Feb 13 2013

Sublime spots for sardines

Be the envy of every dolphin, get yourself a beautiful plate of sardines.

Typically used for bait, these little treats take to Mediterranean flavors so well. And if you’re not up for rowing out to buy direct from a bait barge in the bay (umm, that’s illegal), you can paddle over to a few San Diego restaurants making headway on the sardine trend:

What’s the big appeal of sardines? “They taste like fish,” said Trey Foshee, who has served the tiny, oily fish a trillion ways at George’s at the Cove/George’s California Modern. “A lot of fish that’s found in restaurants—the halibuts, the soles, a lot of white fish—they’re geared for people who think eating fish is healthy but they don’t like the taste of fish.” His La Jolla kitchen is currently grilling sardines, plating the filets atop fennel cream, marinated mussels, Japanese squid and wild fennel, and presenting the dish underneath a glass filled with cedar smoke. 1250 Prospect St. La Jolla. (858) 454-4244 orgeorgesatthecove.com.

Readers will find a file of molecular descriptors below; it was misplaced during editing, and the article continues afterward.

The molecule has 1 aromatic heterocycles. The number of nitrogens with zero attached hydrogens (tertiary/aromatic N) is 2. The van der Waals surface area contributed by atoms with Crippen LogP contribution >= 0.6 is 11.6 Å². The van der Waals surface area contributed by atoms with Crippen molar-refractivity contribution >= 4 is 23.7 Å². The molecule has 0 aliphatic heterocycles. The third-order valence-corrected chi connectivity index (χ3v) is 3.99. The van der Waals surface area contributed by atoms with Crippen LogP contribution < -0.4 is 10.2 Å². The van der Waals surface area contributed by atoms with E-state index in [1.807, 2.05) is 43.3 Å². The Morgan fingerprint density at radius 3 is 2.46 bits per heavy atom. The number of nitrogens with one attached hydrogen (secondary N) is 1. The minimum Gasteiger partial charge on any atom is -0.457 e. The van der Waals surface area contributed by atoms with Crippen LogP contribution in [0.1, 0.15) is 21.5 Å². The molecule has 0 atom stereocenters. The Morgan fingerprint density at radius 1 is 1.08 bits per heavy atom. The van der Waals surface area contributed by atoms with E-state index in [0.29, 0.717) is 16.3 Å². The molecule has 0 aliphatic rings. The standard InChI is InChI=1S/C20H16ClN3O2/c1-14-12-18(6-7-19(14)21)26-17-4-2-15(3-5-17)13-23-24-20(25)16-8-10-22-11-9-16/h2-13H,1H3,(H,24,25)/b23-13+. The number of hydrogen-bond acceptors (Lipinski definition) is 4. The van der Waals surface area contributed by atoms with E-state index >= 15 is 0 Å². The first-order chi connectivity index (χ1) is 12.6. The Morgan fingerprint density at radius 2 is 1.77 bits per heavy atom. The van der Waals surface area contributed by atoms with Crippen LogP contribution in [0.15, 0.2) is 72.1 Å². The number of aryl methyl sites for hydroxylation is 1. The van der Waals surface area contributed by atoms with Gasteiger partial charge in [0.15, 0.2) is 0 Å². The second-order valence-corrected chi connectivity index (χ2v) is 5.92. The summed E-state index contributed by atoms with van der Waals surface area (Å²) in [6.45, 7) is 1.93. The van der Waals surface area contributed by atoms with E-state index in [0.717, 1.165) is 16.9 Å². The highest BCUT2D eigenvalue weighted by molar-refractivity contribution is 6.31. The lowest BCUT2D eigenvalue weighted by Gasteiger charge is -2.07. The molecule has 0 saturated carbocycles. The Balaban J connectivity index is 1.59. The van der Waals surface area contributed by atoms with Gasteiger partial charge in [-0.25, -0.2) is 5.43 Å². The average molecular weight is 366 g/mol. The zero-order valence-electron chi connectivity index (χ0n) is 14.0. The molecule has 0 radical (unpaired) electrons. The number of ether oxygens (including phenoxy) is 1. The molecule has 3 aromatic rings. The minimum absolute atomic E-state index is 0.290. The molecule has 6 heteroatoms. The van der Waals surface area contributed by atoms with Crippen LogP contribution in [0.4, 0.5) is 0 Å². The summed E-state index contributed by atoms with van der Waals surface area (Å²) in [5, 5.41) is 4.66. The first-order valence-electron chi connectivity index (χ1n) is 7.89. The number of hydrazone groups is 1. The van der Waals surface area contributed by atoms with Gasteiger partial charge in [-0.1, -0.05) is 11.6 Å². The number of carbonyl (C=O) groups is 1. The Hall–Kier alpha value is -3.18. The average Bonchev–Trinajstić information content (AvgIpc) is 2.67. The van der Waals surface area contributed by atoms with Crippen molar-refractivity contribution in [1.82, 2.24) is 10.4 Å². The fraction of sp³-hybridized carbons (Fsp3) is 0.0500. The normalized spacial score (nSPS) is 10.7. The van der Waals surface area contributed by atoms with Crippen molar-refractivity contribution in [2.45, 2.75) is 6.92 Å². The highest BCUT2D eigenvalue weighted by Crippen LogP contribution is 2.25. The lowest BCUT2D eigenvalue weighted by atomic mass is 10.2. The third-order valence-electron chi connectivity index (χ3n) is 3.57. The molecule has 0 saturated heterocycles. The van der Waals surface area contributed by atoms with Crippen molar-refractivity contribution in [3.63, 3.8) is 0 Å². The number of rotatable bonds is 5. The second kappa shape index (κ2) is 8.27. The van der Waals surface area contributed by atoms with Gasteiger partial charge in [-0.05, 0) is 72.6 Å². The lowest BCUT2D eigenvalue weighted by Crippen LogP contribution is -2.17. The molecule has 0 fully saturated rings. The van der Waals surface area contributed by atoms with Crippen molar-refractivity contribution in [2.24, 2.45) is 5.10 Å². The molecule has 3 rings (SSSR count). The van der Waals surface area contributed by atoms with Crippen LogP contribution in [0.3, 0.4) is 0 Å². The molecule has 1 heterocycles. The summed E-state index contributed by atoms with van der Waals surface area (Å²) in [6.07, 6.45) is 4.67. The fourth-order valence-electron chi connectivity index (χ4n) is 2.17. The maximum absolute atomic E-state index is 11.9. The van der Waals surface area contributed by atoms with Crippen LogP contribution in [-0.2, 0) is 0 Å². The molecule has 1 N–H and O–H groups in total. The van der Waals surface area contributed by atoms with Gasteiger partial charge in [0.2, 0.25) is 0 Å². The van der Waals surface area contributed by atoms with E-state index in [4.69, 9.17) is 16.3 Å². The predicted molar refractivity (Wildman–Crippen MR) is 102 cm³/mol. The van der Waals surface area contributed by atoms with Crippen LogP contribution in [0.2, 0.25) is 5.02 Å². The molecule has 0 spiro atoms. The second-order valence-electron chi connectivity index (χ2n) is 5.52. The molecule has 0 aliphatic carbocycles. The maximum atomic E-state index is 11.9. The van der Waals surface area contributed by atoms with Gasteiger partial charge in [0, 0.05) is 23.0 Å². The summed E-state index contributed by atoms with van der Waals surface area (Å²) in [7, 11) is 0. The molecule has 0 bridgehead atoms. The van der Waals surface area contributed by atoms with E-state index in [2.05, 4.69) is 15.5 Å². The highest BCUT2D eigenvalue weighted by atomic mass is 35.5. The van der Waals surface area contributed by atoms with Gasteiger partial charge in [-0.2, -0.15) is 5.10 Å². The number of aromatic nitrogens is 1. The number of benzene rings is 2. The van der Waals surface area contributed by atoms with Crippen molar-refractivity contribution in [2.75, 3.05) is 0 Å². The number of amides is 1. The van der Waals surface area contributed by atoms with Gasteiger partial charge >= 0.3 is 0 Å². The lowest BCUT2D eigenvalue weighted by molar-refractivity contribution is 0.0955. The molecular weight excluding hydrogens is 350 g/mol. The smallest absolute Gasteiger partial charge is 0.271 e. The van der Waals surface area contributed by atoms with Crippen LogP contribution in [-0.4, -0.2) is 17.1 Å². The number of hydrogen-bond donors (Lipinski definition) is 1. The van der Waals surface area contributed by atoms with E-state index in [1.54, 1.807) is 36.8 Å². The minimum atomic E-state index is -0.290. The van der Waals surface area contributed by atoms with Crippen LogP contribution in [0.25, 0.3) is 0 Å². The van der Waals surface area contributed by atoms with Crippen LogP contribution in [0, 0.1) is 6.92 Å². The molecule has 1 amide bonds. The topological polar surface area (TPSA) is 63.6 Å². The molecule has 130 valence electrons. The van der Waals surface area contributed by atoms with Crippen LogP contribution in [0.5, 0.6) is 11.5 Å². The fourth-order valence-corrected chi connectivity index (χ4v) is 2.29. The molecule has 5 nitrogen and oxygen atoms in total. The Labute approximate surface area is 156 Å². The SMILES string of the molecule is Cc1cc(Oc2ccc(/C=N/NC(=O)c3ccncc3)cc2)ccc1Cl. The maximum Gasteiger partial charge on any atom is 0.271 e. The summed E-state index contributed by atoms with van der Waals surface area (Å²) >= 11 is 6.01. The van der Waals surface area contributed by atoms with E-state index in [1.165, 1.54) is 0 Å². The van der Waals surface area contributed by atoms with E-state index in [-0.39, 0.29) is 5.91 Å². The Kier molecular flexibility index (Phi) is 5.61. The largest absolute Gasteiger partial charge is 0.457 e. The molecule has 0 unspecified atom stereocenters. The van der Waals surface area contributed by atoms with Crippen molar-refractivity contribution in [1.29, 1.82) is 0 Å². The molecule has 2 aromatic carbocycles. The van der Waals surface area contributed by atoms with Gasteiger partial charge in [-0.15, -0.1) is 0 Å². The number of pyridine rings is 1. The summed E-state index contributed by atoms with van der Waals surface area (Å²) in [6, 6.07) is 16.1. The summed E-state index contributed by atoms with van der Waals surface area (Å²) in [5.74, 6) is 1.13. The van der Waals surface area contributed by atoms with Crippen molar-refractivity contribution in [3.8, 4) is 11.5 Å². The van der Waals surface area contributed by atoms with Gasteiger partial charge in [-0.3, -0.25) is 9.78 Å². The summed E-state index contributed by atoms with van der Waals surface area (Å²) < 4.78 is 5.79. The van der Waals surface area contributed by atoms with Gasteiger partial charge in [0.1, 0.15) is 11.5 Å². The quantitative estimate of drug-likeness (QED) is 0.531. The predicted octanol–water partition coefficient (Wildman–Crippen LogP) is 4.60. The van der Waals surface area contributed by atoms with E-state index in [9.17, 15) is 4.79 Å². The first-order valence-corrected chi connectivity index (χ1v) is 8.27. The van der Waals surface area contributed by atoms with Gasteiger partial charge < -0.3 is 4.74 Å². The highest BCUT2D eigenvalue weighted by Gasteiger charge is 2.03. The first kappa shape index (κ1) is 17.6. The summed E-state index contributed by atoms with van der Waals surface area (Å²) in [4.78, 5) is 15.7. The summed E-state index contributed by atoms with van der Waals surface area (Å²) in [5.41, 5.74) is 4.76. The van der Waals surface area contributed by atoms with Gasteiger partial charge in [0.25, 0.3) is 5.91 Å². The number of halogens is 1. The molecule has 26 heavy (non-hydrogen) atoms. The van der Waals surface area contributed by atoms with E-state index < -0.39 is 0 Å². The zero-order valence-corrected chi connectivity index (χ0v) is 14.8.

One of the top “boat-to-throat” sustainable-seafood advocates in town is Sea Rocket Bistro, a two-roomed, low-key neighborhood spot. The kitchen leaders have changed since it opened in 2008—Tommy Fraioli is the captain now, and he recently won the San Diego Bay Wine & Food Festival’s Chef of the Fest title. But the San Diego-caught sardines stay on the menu: Find them with a bit of heat-coloring and smoke from their time on the grill. They’re served with their head-on, and festooned with a cucumber and tomato salad with vinegar, lemon, paprika and pickled shallots. 3382 30th St. North Park. (619) 255-7049 or searocketbistro.com.

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